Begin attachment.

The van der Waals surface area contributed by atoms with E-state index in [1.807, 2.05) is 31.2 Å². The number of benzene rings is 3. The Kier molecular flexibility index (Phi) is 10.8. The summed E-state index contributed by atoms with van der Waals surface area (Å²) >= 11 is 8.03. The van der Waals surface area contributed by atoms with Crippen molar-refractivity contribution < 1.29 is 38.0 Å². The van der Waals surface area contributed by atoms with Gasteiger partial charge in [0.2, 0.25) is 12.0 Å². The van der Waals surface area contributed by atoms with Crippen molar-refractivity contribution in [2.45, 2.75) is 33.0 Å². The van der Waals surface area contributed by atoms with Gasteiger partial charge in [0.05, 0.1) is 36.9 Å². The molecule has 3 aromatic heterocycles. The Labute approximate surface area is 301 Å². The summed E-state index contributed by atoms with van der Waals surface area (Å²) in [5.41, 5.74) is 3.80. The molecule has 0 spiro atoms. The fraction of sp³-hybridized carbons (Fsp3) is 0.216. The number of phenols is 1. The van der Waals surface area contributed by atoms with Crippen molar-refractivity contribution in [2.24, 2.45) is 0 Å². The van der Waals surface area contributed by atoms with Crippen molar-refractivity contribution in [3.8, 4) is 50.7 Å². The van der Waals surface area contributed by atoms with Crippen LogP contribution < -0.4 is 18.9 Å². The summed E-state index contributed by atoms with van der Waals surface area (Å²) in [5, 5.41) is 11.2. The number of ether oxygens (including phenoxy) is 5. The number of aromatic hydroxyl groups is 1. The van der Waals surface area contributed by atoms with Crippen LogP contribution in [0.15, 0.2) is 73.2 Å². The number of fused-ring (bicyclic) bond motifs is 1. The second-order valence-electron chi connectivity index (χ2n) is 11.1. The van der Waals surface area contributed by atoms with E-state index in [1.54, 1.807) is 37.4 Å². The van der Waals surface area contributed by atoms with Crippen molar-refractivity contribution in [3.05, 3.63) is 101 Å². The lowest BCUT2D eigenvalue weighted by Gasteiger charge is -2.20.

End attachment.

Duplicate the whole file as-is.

The van der Waals surface area contributed by atoms with E-state index in [1.807, 2.05) is 31.2 Å². The number of benzene rings is 3. The Kier molecular flexibility index (Phi) is 10.8. The summed E-state index contributed by atoms with van der Waals surface area (Å²) >= 11 is 8.03. The van der Waals surface area contributed by atoms with Crippen molar-refractivity contribution < 1.29 is 38.0 Å². The van der Waals surface area contributed by atoms with Gasteiger partial charge in [0.2, 0.25) is 12.0 Å². The van der Waals surface area contributed by atoms with Crippen molar-refractivity contribution in [2.45, 2.75) is 33.0 Å². The van der Waals surface area contributed by atoms with Gasteiger partial charge in [0.05, 0.1) is 36.9 Å². The molecule has 3 aromatic heterocycles. The Labute approximate surface area is 301 Å². The summed E-state index contributed by atoms with van der Waals surface area (Å²) in [5.41, 5.74) is 3.80. The molecule has 0 spiro atoms. The fraction of sp³-hybridized carbons (Fsp3) is 0.216. The number of phenols is 1. The van der Waals surface area contributed by atoms with Crippen molar-refractivity contribution in [2.24, 2.45) is 0 Å². The van der Waals surface area contributed by atoms with Crippen molar-refractivity contribution in [3.8, 4) is 50.7 Å². The van der Waals surface area contributed by atoms with Crippen LogP contribution < -0.4 is 18.9 Å². The summed E-state index contributed by atoms with van der Waals surface area (Å²) in [5, 5.41) is 11.2. The number of ether oxygens (including phenoxy) is 5. The number of aromatic hydroxyl groups is 1. The van der Waals surface area contributed by atoms with Crippen LogP contribution in [0.15, 0.2) is 73.2 Å². The number of fused-ring (bicyclic) bond motifs is 1. The second-order valence-electron chi connectivity index (χ2n) is 11.1. The van der Waals surface area contributed by atoms with E-state index in [1.54, 1.807) is 37.4 Å². The van der Waals surface area contributed by atoms with Crippen molar-refractivity contribution in [3.05, 3.63) is 101 Å². The lowest BCUT2D eigenvalue weighted by Gasteiger charge is -2.20.